Julie McIsaac
June 4, 2024

Teaching problem-solving to kids

Teaching problem-solving skills to kids is hard. But with the right scaffolding, you can build their confidence and independence.

This article has been updated by the ELI team.

“Mom, there’s no clean cups in the cabinet!” 

“Can you just do this for me? It’s too hard.” 

“I can’t find my shoes!” 

Sometimes it feels like our kids will never gain more independence.  

Other times our children blow us away with their skills and knowledge, but then they lose their bus pass for the 4th week in a row and show up at school without their backpack… again.

So let’s talk about teaching problem-solving to our kids.

Why is problem-solving important for children’s development?

Problem-solving is the process of finding solutions to difficult or complex issues. Learning anything new involves solving problems.

In the classroom, “scaffolding” is the way teachers create the conditions that allow children to solve problems and learn new things. We teach addition first because children need to know how to add before they can multiply. 

Just like the scaffolding on a building under construction, the platforms provide a base. If you want to build a 20-story building, you don’t start with the top floor – you start with the foundation and go up.

Each step builds on the step before. If you jump to the top step, your foundation is rocky. You might be able to do it, but it’s not as stable as it could be. 

We want our children’s foundation to be stable. We want to build their skills from the base. We do that by providing scaffolding along the way. 

Parents naturally scaffold at home, often without realizing it. You probably put your toddler on the toilet before they knew the feeling of needing to use the bathroom, or you bought shoes with velcro closures so your child could put their shoes on independently before they could tie laces. 

We can use scaffolding deliberately when we introduce new concepts to our children. Each child develops in their own way at their own speed,but with the right scaffolding in place, they continue to move forward

Problem-solving isn’t just about how to solve specific problems. It’s about helping kids learn to manage their emotions when they are trying something new. Instead of getting frustrated or giving up, kids with problem-solving skills are confident that they can figure out an answer. This confidence helps them to be creative and keep working at it.

How do I help my child or teen with problem-solving at home?

  1. Observe! 

Notice your child’s behavior patterns and think about what might be causing them. 

What are they drawn to and what do they pull away from? Is there a pattern related to the type of activity? Does your child fall to the floor every time writing is involved, even if you know they know the answer?

  1. Break it down into small chunks. 

For example, if your child struggles with writing, think about all of the skills involved.

They have to hold the pencil properly and have fine motor control. They need to understand letter formation. They have to hold ideas in their mind or copy something from the board. This may involve story recall, the ability to reflect, or the ability to express what they’re thinking in writing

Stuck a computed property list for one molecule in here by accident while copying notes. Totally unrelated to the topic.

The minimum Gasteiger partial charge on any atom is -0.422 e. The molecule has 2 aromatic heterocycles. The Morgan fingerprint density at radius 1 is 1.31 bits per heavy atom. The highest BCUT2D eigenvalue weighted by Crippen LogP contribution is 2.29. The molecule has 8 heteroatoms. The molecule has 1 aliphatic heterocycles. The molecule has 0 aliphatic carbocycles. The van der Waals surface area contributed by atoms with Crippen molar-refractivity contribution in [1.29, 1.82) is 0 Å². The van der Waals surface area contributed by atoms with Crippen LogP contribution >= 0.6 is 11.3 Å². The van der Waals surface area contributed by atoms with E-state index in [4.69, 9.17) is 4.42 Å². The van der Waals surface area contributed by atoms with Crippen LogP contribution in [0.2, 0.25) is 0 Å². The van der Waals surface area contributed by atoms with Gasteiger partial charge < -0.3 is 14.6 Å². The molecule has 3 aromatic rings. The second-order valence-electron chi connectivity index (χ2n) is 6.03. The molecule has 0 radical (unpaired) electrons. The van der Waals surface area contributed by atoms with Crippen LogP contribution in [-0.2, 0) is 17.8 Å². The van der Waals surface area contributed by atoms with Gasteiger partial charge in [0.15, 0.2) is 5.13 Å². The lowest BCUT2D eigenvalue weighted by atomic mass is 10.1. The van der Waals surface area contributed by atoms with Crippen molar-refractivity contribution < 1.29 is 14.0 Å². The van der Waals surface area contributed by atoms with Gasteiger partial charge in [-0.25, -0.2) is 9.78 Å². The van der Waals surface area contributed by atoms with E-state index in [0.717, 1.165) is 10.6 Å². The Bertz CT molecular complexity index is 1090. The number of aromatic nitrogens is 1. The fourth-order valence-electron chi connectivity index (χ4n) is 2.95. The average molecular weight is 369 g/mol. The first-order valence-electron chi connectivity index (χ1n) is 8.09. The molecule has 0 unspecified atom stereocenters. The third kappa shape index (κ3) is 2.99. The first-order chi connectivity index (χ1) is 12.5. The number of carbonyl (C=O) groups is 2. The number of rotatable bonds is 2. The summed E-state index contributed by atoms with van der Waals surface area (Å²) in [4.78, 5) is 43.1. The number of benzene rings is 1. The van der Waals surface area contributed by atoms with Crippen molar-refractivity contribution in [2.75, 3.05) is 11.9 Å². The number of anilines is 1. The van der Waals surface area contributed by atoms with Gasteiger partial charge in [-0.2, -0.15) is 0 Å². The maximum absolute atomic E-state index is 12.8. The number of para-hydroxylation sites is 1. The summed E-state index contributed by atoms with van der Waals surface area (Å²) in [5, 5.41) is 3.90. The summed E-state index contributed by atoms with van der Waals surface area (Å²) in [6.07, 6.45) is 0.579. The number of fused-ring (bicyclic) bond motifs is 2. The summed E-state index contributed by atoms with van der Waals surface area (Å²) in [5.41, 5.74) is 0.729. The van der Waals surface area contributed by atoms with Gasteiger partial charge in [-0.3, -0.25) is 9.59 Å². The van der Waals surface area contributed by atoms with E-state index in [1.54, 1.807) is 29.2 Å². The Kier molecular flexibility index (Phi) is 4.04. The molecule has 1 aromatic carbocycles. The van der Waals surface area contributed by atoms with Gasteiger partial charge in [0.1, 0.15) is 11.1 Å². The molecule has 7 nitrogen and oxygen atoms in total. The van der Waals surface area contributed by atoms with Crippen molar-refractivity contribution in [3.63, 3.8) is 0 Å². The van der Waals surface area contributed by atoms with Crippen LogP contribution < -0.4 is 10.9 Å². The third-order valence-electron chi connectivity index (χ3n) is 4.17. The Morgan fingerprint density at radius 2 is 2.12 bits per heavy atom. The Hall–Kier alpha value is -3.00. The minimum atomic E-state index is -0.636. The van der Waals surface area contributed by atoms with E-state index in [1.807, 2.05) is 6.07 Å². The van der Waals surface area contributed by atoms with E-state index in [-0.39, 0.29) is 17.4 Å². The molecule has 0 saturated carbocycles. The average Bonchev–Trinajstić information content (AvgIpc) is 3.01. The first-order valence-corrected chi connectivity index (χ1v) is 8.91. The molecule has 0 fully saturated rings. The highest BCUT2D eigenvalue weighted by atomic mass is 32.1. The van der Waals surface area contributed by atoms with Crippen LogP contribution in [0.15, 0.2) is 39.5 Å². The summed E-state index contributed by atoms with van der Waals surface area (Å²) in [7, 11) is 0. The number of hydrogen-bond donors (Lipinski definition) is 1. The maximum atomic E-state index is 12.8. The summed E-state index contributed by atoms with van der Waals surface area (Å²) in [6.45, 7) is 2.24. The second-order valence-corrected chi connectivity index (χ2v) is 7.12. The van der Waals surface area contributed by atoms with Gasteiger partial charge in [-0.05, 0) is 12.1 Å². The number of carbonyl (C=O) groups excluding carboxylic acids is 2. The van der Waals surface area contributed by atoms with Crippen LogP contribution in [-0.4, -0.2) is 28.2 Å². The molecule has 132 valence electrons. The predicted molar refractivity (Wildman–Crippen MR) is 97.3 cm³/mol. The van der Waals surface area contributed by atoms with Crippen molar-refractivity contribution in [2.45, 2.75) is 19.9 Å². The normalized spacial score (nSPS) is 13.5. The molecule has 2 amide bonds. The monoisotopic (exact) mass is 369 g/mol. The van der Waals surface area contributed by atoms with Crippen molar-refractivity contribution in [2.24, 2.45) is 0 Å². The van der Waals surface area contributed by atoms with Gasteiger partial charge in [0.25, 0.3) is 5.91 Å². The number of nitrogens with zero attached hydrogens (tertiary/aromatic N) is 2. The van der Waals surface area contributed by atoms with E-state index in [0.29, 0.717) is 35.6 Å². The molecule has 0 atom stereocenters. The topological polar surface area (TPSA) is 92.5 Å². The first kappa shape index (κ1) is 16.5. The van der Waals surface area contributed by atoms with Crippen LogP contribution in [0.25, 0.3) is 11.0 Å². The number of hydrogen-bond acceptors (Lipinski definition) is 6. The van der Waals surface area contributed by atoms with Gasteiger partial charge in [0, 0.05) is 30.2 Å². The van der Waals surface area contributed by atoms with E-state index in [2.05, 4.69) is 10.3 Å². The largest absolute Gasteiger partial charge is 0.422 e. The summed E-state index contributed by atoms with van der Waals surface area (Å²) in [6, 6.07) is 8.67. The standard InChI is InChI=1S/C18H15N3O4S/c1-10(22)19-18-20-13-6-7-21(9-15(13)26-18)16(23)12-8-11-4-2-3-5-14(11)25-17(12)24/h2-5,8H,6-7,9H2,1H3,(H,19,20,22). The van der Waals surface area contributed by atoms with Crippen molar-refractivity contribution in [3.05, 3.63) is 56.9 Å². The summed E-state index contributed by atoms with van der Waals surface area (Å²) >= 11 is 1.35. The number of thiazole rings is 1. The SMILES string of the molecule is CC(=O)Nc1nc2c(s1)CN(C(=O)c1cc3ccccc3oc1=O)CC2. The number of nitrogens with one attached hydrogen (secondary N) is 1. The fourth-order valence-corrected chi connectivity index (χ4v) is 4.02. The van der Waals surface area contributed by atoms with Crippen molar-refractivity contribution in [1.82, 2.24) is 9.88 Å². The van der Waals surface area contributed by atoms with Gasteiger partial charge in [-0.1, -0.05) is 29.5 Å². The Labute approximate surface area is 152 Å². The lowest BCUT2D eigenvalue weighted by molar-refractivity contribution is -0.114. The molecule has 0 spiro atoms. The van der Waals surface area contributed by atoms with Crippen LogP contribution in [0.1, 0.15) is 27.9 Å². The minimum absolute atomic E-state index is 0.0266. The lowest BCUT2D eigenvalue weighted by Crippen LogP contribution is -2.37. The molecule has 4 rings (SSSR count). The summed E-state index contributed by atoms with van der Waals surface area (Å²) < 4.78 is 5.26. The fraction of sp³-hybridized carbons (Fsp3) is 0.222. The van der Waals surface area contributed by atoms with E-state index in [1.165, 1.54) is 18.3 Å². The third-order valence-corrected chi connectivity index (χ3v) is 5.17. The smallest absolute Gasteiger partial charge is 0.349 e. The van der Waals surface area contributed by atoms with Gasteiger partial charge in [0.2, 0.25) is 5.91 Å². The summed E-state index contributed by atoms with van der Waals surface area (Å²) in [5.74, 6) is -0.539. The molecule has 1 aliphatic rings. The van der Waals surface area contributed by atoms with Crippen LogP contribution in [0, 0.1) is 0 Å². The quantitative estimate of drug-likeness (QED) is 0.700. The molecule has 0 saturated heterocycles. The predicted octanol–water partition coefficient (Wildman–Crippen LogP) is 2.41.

When you break it down into very small parts, look for times when your child engages with you or shows interest. This is your clue about what’s working and what might feel too difficult

  1. Wait and wonder. 

It’s so tempting to just help our kids solve their problems. Can’t find your shoes? Look by the back door. Or outside. Or in your room. Fine, I’ll look with you.

But give it a minute. 

By waiting before you give the answer, or ask a question, or solve the problem yourself, you are giving your child the opportunity to wonder.  

You can even wonder out loud with your child. “Good question. Where are your shoes?” When you do this, you create the space for them to think it through. You are giving them time to figure it out, and you know they can because you built their foundation. You’re giving them just enough support to propel them forward. 

Ask open-ended questions, encourage curiosity, and get comfortable with silence, even when you know if you give them one little clue they’d arrive at the answer. Wait it out and give them the gift of that a-ha moment when they figure it out on their own. 

Watch: it will build their confidence.

Research has shown us that learning only happens when we recognize and support each other. As parents, when we deliberately build our child’s foundation and then support them in building up from there, we are teaching problem-solving. And that’s how they learn.

Learn more:

  • Julie McIsaac, Ph.D.

    Child Development and Disability Advisor

    Julie specializes in working with children and families with diverse developmental profiles She uses reflective practice, emotion-coaching, play and a relationship-based framework to support skill building in the areas of emotional-regulation and problem-solving. Julie consults with families, schools and community organizations. As a parent, she understands the need to have a cohesive team supporting a child and family.

    Profile Photo of Julie McIsaac
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